Dr. Pitre argues that Jesus' so-called "brothers" are actually cousins of Jesus (sons of Cleopas). The term ἀδελφός can sometimes mean cousin. While this has been a talking point among Catholic scholars for centuries, Pitre offers a robust defense of this view using evidence from the Gospels of Matthew, John and Eusebius.
This is opposite to the view I take in my The Wife of Jesus: Ancient Texts and Modern Scandals. I argue that the "cousins" (ἀδελφοὶ) hypothesis originated from an assumption of Mary's perpetual virginity. More importantly, as I discuss in the book, second and third century Christians were woefully unaware of Jesus' pre-public life and often made guesses to fill in the gaps of Jesus' life. I will also add that many of the names used in the Gospels were quite common. It is therefore very difficult to know who is who.
I confess that I am on precarious ground in making this statement as it smacks of anti-Catholicism (for which Protestant theologians have often been guilty). I am willing to be challenged along these lines. Is my reading a reaction to Catholic apologetics (thus apologetic in itself)? Or is it the most natural reading?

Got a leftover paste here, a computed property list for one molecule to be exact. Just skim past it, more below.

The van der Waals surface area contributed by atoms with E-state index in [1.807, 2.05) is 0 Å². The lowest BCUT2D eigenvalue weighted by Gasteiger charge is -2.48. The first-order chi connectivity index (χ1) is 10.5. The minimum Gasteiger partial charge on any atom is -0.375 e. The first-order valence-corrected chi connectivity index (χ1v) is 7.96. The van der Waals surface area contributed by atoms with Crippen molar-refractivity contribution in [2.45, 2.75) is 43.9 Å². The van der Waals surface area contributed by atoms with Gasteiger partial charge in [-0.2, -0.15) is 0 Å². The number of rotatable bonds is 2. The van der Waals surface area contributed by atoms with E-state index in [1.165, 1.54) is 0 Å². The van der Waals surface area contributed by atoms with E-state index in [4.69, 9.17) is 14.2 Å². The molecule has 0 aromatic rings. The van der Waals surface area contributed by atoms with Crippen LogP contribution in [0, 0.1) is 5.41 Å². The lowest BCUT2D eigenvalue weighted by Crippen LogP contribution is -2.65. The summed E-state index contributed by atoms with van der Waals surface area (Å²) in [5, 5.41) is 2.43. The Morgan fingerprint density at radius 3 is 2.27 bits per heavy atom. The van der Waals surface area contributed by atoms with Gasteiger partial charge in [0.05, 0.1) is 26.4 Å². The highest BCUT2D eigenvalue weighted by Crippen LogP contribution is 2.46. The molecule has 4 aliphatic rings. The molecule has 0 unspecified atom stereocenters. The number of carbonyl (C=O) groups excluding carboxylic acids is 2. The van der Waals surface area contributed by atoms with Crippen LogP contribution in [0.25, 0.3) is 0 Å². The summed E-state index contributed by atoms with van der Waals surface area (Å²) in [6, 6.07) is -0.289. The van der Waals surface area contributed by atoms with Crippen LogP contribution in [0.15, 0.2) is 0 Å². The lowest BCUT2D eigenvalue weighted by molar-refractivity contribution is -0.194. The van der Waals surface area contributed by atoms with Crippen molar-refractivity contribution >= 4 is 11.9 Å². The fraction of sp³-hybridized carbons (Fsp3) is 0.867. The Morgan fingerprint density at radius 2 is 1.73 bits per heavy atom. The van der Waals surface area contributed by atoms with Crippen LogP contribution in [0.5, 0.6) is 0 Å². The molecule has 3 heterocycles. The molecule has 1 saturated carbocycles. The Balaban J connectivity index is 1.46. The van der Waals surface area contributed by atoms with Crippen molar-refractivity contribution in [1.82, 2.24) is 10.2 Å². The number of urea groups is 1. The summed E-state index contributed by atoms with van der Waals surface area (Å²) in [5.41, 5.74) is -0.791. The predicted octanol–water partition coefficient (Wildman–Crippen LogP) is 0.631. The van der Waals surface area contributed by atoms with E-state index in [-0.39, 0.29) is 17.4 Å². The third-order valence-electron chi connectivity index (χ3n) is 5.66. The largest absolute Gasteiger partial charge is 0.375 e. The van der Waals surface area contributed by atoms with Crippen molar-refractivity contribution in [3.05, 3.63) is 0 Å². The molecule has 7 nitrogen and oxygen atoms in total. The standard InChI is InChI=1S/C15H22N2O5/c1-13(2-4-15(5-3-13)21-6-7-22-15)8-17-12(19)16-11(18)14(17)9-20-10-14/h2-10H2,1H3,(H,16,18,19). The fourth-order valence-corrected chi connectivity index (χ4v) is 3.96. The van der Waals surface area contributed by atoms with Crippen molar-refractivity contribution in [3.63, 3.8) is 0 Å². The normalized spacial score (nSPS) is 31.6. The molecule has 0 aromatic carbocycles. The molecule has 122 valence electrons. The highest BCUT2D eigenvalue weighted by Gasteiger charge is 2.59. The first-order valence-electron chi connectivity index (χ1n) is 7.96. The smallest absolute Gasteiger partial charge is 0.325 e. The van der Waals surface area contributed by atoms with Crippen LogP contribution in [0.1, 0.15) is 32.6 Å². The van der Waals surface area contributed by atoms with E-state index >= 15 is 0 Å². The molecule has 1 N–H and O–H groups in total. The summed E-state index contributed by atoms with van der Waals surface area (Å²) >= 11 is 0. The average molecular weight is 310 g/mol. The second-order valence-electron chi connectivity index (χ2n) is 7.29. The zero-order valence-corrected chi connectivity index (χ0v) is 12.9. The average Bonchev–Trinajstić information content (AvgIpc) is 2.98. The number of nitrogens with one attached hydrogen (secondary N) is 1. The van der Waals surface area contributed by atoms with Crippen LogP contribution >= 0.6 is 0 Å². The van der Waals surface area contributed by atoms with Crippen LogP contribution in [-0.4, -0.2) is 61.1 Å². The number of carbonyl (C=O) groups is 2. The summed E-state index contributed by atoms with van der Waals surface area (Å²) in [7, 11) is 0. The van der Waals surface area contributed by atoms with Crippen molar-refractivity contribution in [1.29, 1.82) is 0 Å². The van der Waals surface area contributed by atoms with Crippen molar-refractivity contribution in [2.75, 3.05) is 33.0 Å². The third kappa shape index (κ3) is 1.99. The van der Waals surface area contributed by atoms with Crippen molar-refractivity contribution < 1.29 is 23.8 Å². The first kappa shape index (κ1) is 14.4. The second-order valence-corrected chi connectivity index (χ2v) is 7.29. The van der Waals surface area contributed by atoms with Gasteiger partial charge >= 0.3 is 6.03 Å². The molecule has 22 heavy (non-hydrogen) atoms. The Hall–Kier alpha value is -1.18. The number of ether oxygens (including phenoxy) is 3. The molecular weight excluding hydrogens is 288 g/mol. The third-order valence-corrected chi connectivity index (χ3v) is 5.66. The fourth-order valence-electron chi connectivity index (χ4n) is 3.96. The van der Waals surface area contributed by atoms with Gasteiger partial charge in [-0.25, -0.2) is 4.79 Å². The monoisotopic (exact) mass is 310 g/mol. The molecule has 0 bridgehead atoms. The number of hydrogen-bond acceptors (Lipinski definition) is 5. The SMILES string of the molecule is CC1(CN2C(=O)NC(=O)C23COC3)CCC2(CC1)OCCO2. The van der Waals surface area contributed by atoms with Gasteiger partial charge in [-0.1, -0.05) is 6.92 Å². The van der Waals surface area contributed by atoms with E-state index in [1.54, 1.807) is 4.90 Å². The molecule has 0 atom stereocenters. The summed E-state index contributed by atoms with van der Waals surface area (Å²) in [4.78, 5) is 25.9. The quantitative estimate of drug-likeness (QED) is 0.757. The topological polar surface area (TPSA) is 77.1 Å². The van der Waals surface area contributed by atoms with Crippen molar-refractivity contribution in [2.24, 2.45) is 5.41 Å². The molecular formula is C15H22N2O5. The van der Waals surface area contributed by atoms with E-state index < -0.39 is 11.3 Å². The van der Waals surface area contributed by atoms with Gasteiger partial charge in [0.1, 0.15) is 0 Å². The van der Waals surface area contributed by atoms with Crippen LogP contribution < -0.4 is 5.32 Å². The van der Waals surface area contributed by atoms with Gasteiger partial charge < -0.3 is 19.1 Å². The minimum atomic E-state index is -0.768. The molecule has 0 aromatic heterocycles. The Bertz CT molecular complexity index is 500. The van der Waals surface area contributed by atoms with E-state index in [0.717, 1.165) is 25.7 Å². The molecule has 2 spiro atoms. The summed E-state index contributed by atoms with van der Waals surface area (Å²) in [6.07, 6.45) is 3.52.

Two more details should be addressed. I do not think that either of these is load-bearing in and of themselves.
(1) The first is one that Richard Bauckham has underscored. Mark 6:3 reads, "Is not this the carpenter, the son of Mary, and brother of James and Joses and Judas and Simon? Are not His sisters here with us?" And they took offense at Him" (NASB). "Joses" is a diminutive form of Joseph. Could it be that this "Joses" was so-named because his father was named Joseph? Again, these names are all very common, Joseph could have been a family name.
(2) Mark 3:32-34 reads: "A crowd was sitting around Him, and they said to Him, "Behold, Your mother and Your brothers are outside looking for You." Answering them, He said, "Who are My mother and My brothers?" Looking about at those who were sitting around Him, He said, "Behold My mother and My brothers!" (NASB). There is a wordplay exploiting familial intimacy here between biological brothers and spiritual brotherhood. Does this interplay work as well with cousins?
I recommend having a look at Dr. Pitre's short vimeo linked above before commenting. Even if I disagree, I find Pitre's argument a very thoughtful and judicious way into the topic.